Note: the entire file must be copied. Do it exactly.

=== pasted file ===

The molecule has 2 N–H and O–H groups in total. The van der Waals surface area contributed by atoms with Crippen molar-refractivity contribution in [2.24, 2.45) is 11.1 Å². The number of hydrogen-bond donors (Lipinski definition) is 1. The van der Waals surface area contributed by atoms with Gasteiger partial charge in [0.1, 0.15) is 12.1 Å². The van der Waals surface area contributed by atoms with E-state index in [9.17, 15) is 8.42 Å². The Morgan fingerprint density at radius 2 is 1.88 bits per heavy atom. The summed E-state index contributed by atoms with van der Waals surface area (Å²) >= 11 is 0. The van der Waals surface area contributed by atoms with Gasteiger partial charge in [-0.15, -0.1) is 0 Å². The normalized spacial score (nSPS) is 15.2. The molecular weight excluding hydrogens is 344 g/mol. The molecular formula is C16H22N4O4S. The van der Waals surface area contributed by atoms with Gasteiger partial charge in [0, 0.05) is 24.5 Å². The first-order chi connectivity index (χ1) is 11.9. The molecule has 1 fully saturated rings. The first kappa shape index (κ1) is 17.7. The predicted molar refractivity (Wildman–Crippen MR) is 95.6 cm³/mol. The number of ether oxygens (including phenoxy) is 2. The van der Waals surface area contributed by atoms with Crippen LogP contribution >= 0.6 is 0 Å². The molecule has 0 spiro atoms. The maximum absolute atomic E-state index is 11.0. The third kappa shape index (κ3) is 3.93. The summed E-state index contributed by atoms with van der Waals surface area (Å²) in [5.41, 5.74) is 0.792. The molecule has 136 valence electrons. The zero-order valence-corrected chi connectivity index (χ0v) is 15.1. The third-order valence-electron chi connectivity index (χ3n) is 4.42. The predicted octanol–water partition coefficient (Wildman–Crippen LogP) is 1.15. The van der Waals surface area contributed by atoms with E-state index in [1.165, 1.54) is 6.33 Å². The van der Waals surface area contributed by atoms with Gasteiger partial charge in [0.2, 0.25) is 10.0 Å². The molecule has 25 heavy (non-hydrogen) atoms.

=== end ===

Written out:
The molecule has 2 N–H and O–H groups in total. The van der Waals surface area contributed by atoms with Crippen molar-refractivity contribution in [2.24, 2.45) is 11.1 Å². The number of hydrogen-bond donors (Lipinski definition) is 1. The van der Waals surface area contributed by atoms with Gasteiger partial charge in [0.1, 0.15) is 12.1 Å². The van der Waals surface area contributed by atoms with E-state index in [9.17, 15) is 8.42 Å². The Morgan fingerprint density at radius 2 is 1.88 bits per heavy atom. The summed E-state index contributed by atoms with van der Waals surface area (Å²) >= 11 is 0. The van der Waals surface area contributed by atoms with Gasteiger partial charge in [-0.15, -0.1) is 0 Å². The normalized spacial score (nSPS) is 15.2. The molecular weight excluding hydrogens is 344 g/mol. The molecular formula is C16H22N4O4S. The van der Waals surface area contributed by atoms with Gasteiger partial charge in [0, 0.05) is 24.5 Å². The first-order chi connectivity index (χ1) is 11.9. The molecule has 1 fully saturated rings. The first kappa shape index (κ1) is 17.7. The predicted molar refractivity (Wildman–Crippen MR) is 95.6 cm³/mol. The number of ether oxygens (including phenoxy) is 2. The van der Waals surface area contributed by atoms with Crippen LogP contribution >= 0.6 is 0 Å². The molecule has 0 spiro atoms. The maximum absolute atomic E-state index is 11.0. The third kappa shape index (κ3) is 3.93. The summed E-state index contributed by atoms with van der Waals surface area (Å²) in [5.41, 5.74) is 0.792. The molecule has 136 valence electrons. The zero-order valence-corrected chi connectivity index (χ0v) is 15.1. The third-order valence-electron chi connectivity index (χ3n) is 4.42. The predicted octanol–water partition coefficient (Wildman–Crippen LogP) is 1.15. The van der Waals surface area contributed by atoms with E-state index in [1.165, 1.54) is 6.33 Å². The van der Waals surface area contributed by atoms with Gasteiger partial charge in [0.2, 0.25) is 10.0 Å². The molecule has 25 heavy (non-hydrogen) atoms.